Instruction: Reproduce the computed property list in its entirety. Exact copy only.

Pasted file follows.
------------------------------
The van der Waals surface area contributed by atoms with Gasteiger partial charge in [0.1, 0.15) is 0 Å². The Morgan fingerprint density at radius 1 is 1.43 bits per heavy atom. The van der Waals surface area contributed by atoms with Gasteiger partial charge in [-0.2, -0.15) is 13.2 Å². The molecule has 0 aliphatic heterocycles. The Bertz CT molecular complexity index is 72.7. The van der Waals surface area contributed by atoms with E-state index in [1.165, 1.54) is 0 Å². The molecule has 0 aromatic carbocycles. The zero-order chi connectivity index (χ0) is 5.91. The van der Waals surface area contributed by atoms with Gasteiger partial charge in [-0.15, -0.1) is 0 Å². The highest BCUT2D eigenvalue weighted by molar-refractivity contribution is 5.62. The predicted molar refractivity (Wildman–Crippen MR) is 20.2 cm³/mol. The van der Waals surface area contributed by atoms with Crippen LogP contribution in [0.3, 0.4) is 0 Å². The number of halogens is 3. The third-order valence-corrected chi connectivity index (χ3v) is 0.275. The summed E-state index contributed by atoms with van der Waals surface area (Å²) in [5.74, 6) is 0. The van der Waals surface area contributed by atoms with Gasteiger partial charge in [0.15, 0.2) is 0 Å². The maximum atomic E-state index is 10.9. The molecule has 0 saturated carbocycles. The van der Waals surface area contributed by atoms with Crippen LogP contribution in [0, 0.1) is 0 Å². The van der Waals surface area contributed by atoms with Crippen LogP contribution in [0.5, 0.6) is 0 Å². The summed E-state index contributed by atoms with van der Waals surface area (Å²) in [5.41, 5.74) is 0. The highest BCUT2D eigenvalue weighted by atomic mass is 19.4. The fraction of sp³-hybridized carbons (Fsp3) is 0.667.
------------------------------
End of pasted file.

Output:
The van der Waals surface area contributed by atoms with Gasteiger partial charge in [0.1, 0.15) is 0 Å². The Morgan fingerprint density at radius 1 is 1.43 bits per heavy atom. The van der Waals surface area contributed by atoms with Gasteiger partial charge in [-0.2, -0.15) is 13.2 Å². The molecule has 0 aliphatic heterocycles. The Bertz CT molecular complexity index is 72.7. The van der Waals surface area contributed by atoms with E-state index in [1.165, 1.54) is 0 Å². The molecule has 0 aromatic carbocycles. The zero-order chi connectivity index (χ0) is 5.91. The van der Waals surface area contributed by atoms with Gasteiger partial charge in [-0.15, -0.1) is 0 Å². The highest BCUT2D eigenvalue weighted by molar-refractivity contribution is 5.62. The predicted molar refractivity (Wildman–Crippen MR) is 20.2 cm³/mol. The van der Waals surface area contributed by atoms with Crippen LogP contribution in [0.3, 0.4) is 0 Å². The number of halogens is 3. The third-order valence-corrected chi connectivity index (χ3v) is 0.275. The summed E-state index contributed by atoms with van der Waals surface area (Å²) in [5.74, 6) is 0. The van der Waals surface area contributed by atoms with Gasteiger partial charge in [0.15, 0.2) is 0 Å². The maximum atomic E-state index is 10.9. The molecule has 0 saturated carbocycles. The van der Waals surface area contributed by atoms with Crippen LogP contribution in [0, 0.1) is 0 Å². The van der Waals surface area contributed by atoms with Crippen LogP contribution in [0.5, 0.6) is 0 Å². The summed E-state index contributed by atoms with van der Waals surface area (Å²) in [5.41, 5.74) is 0. The highest BCUT2D eigenvalue weighted by atomic mass is 19.4. The fraction of sp³-hybridized carbons (Fsp3) is 0.667.